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Center City District To Businesses: We Can’t Rewind To 2019

Businesses should stop waiting for workers to return five days per week and should instead imagine multiple uses for Center City’s future, the city's business improvement district says.

A view of Center City facing west

Center City District measures the health of the heart of Philadelphia in an annual review of foot traffic and space usage and released the 2024 State of Center City report Wednesday.

While traffic has improved, it isn’t what it was in 2019, and more offices continue to close up shop. They aren’t being replaced by new users. Last year, there were 192 leases signed for offices, down from 195 in 2022. There were 422 office leases signed downtown in 2018. 

“It might be time to stop talking about recovery,” Prema Katari Gupta, president and CEO of Center City District, said at an event Wednesday. “Maybe our cities will never go back — no matter how hard we will them — to where we were in 2019. It’s time to embrace the unanticipated strengths but also the exposed vulnerabilities and really work hard to build a downtown that the region needs.”

About 70% of workers are coming into work downtown compared to pre-pandemic. That means about 82% of office space is being used on a given day, a better rate than Chicago, Nashville or Washington, D.C. 

But the primary industries that take up space in Philadelphia are contracting, Clint Randall, Center City District vice president of economic development, said at the event. Some companies from nearby markets are growing by relocating or adding space downtown, he said, but they don’t move the needle much. 

“Those success stories are mostly quite small,” Randall said. “They're usually biting off a suite at a time.”

Most office activity is happening in Class-A space, which made up 46% of all office deals in Center City over the last year despite accounting for just 26% of total inventory, the report shows.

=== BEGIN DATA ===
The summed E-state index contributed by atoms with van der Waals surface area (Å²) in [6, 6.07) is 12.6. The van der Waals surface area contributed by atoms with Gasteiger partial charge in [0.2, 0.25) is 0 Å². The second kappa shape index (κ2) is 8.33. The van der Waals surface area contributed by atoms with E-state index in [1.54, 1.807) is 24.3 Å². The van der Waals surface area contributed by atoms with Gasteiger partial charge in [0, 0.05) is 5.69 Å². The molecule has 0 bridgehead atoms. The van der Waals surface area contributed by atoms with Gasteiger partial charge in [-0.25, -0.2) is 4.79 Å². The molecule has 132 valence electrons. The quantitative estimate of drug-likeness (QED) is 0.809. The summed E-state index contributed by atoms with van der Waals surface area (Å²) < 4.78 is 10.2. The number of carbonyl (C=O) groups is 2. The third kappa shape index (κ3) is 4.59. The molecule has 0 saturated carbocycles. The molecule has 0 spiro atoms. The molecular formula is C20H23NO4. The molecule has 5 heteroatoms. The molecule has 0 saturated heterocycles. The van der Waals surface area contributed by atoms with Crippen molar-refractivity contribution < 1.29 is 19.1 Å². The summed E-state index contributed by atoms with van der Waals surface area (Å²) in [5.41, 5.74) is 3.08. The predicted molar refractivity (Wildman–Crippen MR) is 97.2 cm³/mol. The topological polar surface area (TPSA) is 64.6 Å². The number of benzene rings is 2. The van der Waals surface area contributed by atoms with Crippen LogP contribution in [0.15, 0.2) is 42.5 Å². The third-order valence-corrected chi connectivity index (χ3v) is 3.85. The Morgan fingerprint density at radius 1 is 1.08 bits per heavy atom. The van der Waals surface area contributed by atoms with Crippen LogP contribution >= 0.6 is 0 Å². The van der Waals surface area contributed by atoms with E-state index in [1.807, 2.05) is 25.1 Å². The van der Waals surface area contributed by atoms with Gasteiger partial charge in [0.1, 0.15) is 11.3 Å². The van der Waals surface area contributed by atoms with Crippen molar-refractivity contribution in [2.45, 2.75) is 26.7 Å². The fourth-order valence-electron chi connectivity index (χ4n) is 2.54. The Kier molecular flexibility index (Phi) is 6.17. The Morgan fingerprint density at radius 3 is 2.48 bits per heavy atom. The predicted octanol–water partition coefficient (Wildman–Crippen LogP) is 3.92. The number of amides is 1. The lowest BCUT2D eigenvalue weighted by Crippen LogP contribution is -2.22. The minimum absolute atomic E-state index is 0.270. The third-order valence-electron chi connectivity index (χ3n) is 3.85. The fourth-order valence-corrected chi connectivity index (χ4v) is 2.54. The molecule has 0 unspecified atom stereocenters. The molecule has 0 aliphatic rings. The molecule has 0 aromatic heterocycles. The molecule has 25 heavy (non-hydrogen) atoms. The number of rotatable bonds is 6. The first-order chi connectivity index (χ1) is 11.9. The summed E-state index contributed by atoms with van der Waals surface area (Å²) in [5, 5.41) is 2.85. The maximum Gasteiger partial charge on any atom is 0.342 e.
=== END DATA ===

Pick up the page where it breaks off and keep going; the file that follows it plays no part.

A shift to improving Center City as a residential attraction has helped and will continue to, Gupta said.  

High Street Hospitality's Ellen Yin, Parkway Commercial Properties' Brian Berson, SEPTA's Liz Smith, Ensemble Arts Philly's Crystal Brewe and Center City District's Prema Katari Gupta discuss the fate of Center City Wednesday.

“We have a 25-year history of converting office buildings to residential. Our mixed-use downtown is the envy of many pure cities that are struggling with monoculture,” Gupta said.

“I feel really optimistic that, coming out of Covid, we are borrowing particularly from these European models of work where everything is a little bit more blended,” she added later.

The number of people living downtown has increased 3% since the pandemic began. But while 201,439 Philadelphians now live in Center City, more than pre-pandemic, that number is down from 203,000 full-time residents in last year's report. More supply is coming online to keep the growth going: There were 2,844 new housing units completed in 2023, a five-year high, and there are 7,181 more units planned to be added in the years to come.

Retail and hospitality have also been rebounding, CCD’s report shows. 

Hotel occupancy rose to 61.4%, and the average daily room rate rose to $219, helping boost total hospitality revenue by about 14%. Storefronts were 84.5% occupied at the end of the year, a slight improvement from 84% in the last annual report. 

This has all spurred weekend foot traffic back to 100% of what it was prior to the pandemic.

“I believe we've hit critical density,” Parkway Commercial Properties President Brian Berson said. 

Another challenge Center City still must overcome is public perception of its crime rate, Gupta said. That negative perception has particularly hit public transit hard. 

“Less than 1% of major crime happens in or around our property,” SEPTA Chief of Staff Liz Smith said. “But if you read the news articles, you think as soon as you step on the El, something terrible is going to happen to you.”

Gupta touted the mayor’s campaign to take on public safety and quality of life issues like alleyways that have fallen into dereliction.

“Panhandling, roaring ATVs and untended dumpsters understandably make residents, workers and visitors feel unsafe,” Gupta wrote in the report.  

There were 9.9 nonviolent crimes per day in Center City in 2023, down from 11.9 per day in 2019.